From Atschft. fur Alg. Biblfschng.

Verse l: "Jack and Jill went up the hill to fetch a pail of water." The word "and" presents some difficulties which are not apparent to the casual reader. There is considerable doubt in the minds of most scholars as to whether Jack was actually accompanied by Jill, in the sense that the phrase is intended to record an historical event.

In the setting out upon this expedition which was apparently undertaken for a specific purpose, or, at least, with some definite object in mind, it seems likely that Jack was stimulated to undertake this mission by a basic need for water. Since most functions in the home involving water, such as cooking, washing clothes, scrubbing floors, etc., are normally undertaken by the distaff side, it is widely held that the force of "and" in this context probably means that Jack set out with a strong picture image of Jill in his mind, and several existentialist scholars also insist that her parting words were undoubtedly ringing in his ears.

Grosskopf, in his monumental essay entitled "Jackmitjilldamrotarung," takes a contrary view. He dates this passage considerably earlier than is generally believed (somewhere between 404 B.C. and the 19th amendment). On this basis he maintains that the hewing of wood and the drawing of water were exclusively carried on by women at this period, and that the words "Jack and" are a gloss by some later copyist, and did not appear in the original manuscripts.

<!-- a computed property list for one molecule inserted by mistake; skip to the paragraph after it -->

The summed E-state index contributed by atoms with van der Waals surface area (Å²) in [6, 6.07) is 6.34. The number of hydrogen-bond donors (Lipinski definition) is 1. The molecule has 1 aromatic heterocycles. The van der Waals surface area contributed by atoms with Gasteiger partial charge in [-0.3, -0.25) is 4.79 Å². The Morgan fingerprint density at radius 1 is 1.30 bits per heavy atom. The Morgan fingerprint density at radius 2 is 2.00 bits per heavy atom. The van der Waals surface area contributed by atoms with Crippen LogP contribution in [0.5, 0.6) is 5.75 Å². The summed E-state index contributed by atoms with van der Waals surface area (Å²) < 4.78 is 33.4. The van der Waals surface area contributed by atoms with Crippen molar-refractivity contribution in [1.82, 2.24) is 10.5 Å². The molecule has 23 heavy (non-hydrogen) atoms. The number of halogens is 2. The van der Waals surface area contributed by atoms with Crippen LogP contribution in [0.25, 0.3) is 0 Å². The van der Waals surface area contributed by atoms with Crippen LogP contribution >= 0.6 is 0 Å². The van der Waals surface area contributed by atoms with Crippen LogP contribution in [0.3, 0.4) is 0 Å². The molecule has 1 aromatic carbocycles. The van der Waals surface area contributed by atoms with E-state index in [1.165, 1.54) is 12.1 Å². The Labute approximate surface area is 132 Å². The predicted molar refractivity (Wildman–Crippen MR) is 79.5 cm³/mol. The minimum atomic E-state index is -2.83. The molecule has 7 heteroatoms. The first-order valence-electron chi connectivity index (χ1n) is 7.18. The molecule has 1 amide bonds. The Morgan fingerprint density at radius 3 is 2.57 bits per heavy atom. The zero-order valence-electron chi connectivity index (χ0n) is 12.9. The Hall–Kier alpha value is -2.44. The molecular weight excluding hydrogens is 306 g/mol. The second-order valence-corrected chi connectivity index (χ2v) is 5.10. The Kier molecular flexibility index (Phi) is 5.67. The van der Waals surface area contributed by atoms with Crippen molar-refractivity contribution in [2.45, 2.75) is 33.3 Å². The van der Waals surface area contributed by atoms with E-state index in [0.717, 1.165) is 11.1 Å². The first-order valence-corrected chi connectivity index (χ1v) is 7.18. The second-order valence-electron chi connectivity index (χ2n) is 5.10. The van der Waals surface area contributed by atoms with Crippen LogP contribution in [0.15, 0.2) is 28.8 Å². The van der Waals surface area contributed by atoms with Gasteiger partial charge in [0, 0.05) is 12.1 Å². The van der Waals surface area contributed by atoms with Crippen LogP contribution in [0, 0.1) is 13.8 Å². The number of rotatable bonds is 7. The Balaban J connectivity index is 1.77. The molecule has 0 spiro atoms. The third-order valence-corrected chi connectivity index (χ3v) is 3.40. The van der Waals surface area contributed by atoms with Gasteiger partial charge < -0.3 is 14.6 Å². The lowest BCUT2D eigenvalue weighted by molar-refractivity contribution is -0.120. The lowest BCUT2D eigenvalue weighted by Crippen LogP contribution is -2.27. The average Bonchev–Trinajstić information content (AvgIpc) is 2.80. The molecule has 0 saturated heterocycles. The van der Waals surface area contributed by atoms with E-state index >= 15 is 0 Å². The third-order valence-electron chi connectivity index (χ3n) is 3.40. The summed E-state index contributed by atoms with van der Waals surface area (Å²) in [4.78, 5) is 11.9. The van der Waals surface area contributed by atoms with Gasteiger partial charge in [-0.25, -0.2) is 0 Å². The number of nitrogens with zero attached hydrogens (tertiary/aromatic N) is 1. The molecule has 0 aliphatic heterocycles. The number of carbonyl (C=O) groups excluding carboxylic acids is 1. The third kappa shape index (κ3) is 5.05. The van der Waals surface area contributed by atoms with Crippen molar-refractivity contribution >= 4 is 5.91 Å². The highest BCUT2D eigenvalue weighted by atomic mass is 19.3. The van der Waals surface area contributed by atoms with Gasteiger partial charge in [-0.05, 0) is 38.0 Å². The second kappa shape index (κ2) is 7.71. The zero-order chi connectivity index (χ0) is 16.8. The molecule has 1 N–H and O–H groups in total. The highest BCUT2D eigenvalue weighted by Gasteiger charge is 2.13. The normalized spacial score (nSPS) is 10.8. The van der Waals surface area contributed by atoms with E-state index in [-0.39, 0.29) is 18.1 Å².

"Went up the hill" is obviously allegorical. The ancients, although probably ignorant of Otis' First Law of Evaluation ("What goes up must come down") were well aware that the transfer of water by artificial means normally involves transportation from an inferior to a superior position (e.g., The old Oaken bucket, Down by the old Mill stream, etc.). Professor Gard de l'Eau, the distinguished hydrographer and mystic, suggests that this anabasis symbolizes man's struggle to rise nearer to ultimate unity with the cosmic. The water, he continues, has precisely the same symbolism as the crossing of the Red Sea, the Jordan, Lindbergh's trip across the Atlantic, and the landing on Omaha Beach in World War II, with which everyone is familiar.

"Fetch" in the original was probably "carry." This transposition of meanings indicates editorial alteration of the text during the Irrational Period. As H. O. Cuspocus, Professor of Tautology at the University of Bologna, states, "La Donna a mobile, quai piuma la Viants." In other words, "Iffa da water she's atta da bottom of da hill, she wanta da water atta da top." This, we submit, is a conclusive argument.

Great care must be exercised in interpreting the word "pail." Some authorities on Centic history maintain that there is an allusion here to the twelfth century Pale. This is borne out by the disastrous ending of the pericope ("Jack fell down and broke his crown..." et seq). "Beyond the Pale...chaos," writes Sean O'Gobragh in the only part of his commentary which has thus far been translated from the Gaelic.

(So much for verse 1 ... now you take it from there.)

(N.B. Of course, it is to be remembered, that the infallibility claimed for this passage does not apply to the text, but to the truth contained therein.)

Author unknown
This item was sent to Investigator by a subscriber in the USA in 1992.
It apparently makes fun of  sect-leaders and theologians who read dubious/pedantic details into the Bible.